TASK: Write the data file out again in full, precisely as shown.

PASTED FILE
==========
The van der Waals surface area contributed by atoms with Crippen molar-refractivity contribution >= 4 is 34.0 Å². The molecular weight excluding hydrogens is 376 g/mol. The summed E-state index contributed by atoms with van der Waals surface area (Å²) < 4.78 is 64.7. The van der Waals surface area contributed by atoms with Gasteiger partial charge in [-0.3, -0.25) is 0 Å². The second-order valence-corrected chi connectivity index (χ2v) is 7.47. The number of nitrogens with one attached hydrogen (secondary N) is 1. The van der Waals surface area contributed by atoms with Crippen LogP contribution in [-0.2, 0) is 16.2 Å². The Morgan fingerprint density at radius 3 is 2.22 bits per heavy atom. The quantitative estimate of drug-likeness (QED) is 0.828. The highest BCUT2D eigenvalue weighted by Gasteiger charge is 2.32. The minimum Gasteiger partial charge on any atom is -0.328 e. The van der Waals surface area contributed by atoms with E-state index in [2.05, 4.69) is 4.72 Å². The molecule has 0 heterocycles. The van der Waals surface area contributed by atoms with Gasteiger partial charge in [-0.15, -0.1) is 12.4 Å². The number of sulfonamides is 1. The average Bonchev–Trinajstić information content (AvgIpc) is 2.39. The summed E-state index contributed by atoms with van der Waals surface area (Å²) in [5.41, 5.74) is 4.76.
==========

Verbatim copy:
The van der Waals surface area contributed by atoms with Crippen molar-refractivity contribution >= 4 is 34.0 Å². The molecular weight excluding hydrogens is 376 g/mol. The summed E-state index contributed by atoms with van der Waals surface area (Å²) < 4.78 is 64.7. The van der Waals surface area contributed by atoms with Gasteiger partial charge in [-0.3, -0.25) is 0 Å². The second-order valence-corrected chi connectivity index (χ2v) is 7.47. The number of nitrogens with one attached hydrogen (secondary N) is 1. The van der Waals surface area contributed by atoms with Crippen LogP contribution in [-0.2, 0) is 16.2 Å². The Morgan fingerprint density at radius 3 is 2.22 bits per heavy atom. The quantitative estimate of drug-likeness (QED) is 0.828. The highest BCUT2D eigenvalue weighted by Gasteiger charge is 2.32. The minimum Gasteiger partial charge on any atom is -0.328 e. The van der Waals surface area contributed by atoms with E-state index in [2.05, 4.69) is 4.72 Å². The molecule has 0 heterocycles. The van der Waals surface area contributed by atoms with Gasteiger partial charge in [-0.15, -0.1) is 12.4 Å². The number of sulfonamides is 1. The average Bonchev–Trinajstić information content (AvgIpc) is 2.39. The summed E-state index contributed by atoms with van der Waals surface area (Å²) in [5.41, 5.74) is 4.76.